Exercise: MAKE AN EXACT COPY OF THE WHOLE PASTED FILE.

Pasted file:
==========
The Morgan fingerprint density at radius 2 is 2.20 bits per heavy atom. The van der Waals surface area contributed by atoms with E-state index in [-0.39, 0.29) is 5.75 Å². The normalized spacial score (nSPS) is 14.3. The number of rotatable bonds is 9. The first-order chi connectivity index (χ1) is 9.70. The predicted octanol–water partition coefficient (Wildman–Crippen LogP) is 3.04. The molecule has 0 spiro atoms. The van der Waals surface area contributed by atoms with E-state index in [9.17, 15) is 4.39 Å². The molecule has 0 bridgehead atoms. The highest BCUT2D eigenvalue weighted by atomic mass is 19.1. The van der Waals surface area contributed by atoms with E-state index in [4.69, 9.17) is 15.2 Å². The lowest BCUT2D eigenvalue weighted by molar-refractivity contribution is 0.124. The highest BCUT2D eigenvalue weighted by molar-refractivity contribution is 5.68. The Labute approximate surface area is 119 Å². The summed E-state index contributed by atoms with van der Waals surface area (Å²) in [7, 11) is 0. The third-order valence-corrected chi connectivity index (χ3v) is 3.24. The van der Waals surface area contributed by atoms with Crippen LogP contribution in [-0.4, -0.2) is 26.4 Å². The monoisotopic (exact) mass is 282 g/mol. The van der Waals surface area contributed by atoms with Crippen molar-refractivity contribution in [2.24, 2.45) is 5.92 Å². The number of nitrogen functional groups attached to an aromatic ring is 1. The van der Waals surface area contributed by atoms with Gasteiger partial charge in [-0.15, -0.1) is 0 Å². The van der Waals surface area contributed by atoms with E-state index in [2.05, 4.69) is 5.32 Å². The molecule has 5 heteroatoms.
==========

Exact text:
The Morgan fingerprint density at radius 2 is 2.20 bits per heavy atom. The van der Waals surface area contributed by atoms with E-state index in [-0.39, 0.29) is 5.75 Å². The normalized spacial score (nSPS) is 14.3. The number of rotatable bonds is 9. The first-order chi connectivity index (χ1) is 9.70. The predicted octanol–water partition coefficient (Wildman–Crippen LogP) is 3.04. The molecule has 0 spiro atoms. The van der Waals surface area contributed by atoms with E-state index in [9.17, 15) is 4.39 Å². The molecule has 0 bridgehead atoms. The highest BCUT2D eigenvalue weighted by atomic mass is 19.1. The van der Waals surface area contributed by atoms with E-state index in [4.69, 9.17) is 15.2 Å². The lowest BCUT2D eigenvalue weighted by molar-refractivity contribution is 0.124. The highest BCUT2D eigenvalue weighted by molar-refractivity contribution is 5.68. The Labute approximate surface area is 119 Å². The summed E-state index contributed by atoms with van der Waals surface area (Å²) in [7, 11) is 0. The third-order valence-corrected chi connectivity index (χ3v) is 3.24. The van der Waals surface area contributed by atoms with Crippen LogP contribution in [-0.4, -0.2) is 26.4 Å². The monoisotopic (exact) mass is 282 g/mol. The van der Waals surface area contributed by atoms with Crippen molar-refractivity contribution in [2.24, 2.45) is 5.92 Å². The number of nitrogen functional groups attached to an aromatic ring is 1. The van der Waals surface area contributed by atoms with Gasteiger partial charge in [-0.15, -0.1) is 0 Å². The van der Waals surface area contributed by atoms with E-state index in [2.05, 4.69) is 5.32 Å². The molecule has 5 heteroatoms.